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Can Declining Stocks Still Make Money?

Can Declining Stocks Still Make Money?

There is a little secret that is totally unknown to the new investor and even the average investor. That secret is that you CAN make money on a stock no matter what it is doing!! To be more specific, I’m saying you can make money if a stock is going up (the most popular way) in price. You can ALSO make money if a stock is staying flat OR even if the stock is going down in price.

Make Money on declining stocks by Short-Selling

You can make money when stock prices drop by implementing a strategy called short-selling. You can also buy put options on a declining stock or set up some options spreads.

If the stock is flat you can implement some short-selling options strategies. However, I would NOT recommend flat out buying a put option. Actually, ONLY buying a put or call option on a stock that is flat is a very bad idea and a sure way to lose ALL your investment in that trade.

I cover different options strategies on my site, so to keep this short and simple, I will just focus on the concept of short selling, or you can check out my other article on options.

Short-Selling vs Long Buying

First let’s discuss the differences and similarities between a “short” position and a “long” position. With a long position you buy something today and hope to sell it at a higher price for a profit tomorrow. With a short position, you borrow money to SELL something today and hope to BUY it back at a lower price tomorrow. With both long and short strategies you are buying low and selling high. The difference between the two is that the order is reversed. With one strategy (long) you buy first and with the other strategy (short) you sell first.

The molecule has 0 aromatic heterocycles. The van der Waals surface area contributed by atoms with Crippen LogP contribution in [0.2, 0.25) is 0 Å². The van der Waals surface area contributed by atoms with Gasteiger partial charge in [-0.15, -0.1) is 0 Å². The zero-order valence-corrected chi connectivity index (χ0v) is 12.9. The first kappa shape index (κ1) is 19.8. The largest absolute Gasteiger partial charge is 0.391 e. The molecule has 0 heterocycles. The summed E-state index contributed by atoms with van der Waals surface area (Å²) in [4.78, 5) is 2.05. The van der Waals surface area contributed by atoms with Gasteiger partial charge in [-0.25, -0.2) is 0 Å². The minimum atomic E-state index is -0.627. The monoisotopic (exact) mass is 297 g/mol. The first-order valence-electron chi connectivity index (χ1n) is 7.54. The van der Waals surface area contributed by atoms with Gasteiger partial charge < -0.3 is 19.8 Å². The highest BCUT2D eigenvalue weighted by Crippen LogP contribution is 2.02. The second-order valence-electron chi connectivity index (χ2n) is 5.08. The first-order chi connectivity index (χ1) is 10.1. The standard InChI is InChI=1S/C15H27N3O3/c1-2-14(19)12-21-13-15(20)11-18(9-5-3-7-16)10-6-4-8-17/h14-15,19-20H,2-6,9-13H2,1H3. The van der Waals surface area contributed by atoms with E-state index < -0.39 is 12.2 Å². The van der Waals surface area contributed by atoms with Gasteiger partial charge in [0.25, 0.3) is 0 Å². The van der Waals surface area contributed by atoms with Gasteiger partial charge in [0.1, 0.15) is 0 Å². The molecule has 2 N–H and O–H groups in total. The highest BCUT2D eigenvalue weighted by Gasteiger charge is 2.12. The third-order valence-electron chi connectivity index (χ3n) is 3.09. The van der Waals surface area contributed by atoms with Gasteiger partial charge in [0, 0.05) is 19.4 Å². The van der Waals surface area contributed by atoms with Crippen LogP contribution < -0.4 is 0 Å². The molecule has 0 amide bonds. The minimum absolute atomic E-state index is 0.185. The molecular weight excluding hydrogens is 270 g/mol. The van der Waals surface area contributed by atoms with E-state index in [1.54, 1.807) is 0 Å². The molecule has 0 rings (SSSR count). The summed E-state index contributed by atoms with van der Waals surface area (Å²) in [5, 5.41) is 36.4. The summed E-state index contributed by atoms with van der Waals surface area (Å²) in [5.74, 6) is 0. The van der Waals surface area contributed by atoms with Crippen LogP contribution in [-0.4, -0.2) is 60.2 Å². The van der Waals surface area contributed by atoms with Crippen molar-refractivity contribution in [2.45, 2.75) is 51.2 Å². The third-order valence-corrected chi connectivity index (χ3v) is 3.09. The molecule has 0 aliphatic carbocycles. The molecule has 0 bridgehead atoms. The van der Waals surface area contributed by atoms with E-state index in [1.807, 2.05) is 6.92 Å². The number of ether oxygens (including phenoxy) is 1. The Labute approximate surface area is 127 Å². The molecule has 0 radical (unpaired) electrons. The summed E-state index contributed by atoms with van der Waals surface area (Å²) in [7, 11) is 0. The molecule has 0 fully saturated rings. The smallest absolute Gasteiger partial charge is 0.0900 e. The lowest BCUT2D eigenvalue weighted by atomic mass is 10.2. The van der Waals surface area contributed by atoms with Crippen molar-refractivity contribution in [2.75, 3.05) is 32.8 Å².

Another major difference between short-selling and long-buying is that when you are long you can hold on to a stock forever. With a short position this is technically a loan since you sold stocks you don’t already own. what this means is that at some point you will be “required” to close out your position and in extreme cases you could be “forced” to do so via a margin call.

Also, with a long position your risk is limited to the amount you paid for the stock. For example, if you bought 1000 shares of stock at $25, your max loss is $25,000 if the stock drops to $0. With short-selling, let’s say you shorted (sold) 1000 shares of a stock at $25. Your initial cost is $25,000 but your max loss is unlimited. This is because there is no limit to how high a stock can go and eventually you will have to buy it back. For example you sold 1000 shares of the stock at $25 and the stock goes to $100 per share. You will be required to buy 1000 shares of stock at $100 to satisfy your short position. This is the big risk with Shorting Stocks outright.

Not to worry, like I said earlier you can greatly reduce your cost AND risk by buying a put option on the same stock.

As you can see, you can make money in ANY market condition, you just need to pick the right strategy (and stock) for the particular market direction. The short strategy works perfectly in a declining market because YOU WANT PRICES TO DROP. On the flip side, you do not want to short a stock in a rising market.